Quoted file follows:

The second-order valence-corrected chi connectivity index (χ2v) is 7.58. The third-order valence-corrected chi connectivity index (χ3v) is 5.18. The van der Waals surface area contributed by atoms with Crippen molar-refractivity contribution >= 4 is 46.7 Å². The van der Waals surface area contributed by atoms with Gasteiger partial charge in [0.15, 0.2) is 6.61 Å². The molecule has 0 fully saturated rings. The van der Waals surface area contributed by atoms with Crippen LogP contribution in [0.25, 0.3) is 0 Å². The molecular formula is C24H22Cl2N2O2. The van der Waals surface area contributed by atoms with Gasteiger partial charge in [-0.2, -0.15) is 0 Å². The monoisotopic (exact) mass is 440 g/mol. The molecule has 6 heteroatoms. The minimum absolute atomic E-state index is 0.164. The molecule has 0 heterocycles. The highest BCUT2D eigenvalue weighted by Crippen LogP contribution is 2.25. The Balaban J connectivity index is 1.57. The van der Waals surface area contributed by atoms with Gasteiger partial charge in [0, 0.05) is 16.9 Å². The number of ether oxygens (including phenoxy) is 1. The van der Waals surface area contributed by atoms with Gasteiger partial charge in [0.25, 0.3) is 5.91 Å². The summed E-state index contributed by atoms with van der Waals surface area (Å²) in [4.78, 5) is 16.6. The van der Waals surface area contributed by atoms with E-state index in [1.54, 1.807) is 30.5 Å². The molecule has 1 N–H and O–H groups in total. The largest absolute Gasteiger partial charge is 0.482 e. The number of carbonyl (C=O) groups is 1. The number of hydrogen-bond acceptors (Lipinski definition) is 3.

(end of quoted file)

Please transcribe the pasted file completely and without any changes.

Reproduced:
The second-order valence-corrected chi connectivity index (χ2v) is 7.58. The third-order valence-corrected chi connectivity index (χ3v) is 5.18. The van der Waals surface area contributed by atoms with Crippen molar-refractivity contribution >= 4 is 46.7 Å². The van der Waals surface area contributed by atoms with Gasteiger partial charge in [0.15, 0.2) is 6.61 Å². The molecule has 0 fully saturated rings. The van der Waals surface area contributed by atoms with Crippen LogP contribution in [0.25, 0.3) is 0 Å². The molecular formula is C24H22Cl2N2O2. The van der Waals surface area contributed by atoms with Gasteiger partial charge in [-0.2, -0.15) is 0 Å². The monoisotopic (exact) mass is 440 g/mol. The molecule has 6 heteroatoms. The minimum absolute atomic E-state index is 0.164. The molecule has 0 heterocycles. The highest BCUT2D eigenvalue weighted by Crippen LogP contribution is 2.25. The Balaban J connectivity index is 1.57. The van der Waals surface area contributed by atoms with Gasteiger partial charge in [0, 0.05) is 16.9 Å². The number of ether oxygens (including phenoxy) is 1. The van der Waals surface area contributed by atoms with Gasteiger partial charge in [0.25, 0.3) is 5.91 Å². The summed E-state index contributed by atoms with van der Waals surface area (Å²) in [4.78, 5) is 16.6. The van der Waals surface area contributed by atoms with E-state index in [1.54, 1.807) is 30.5 Å². The molecule has 1 N–H and O–H groups in total. The largest absolute Gasteiger partial charge is 0.482 e. The number of carbonyl (C=O) groups is 1. The number of hydrogen-bond acceptors (Lipinski definition) is 3.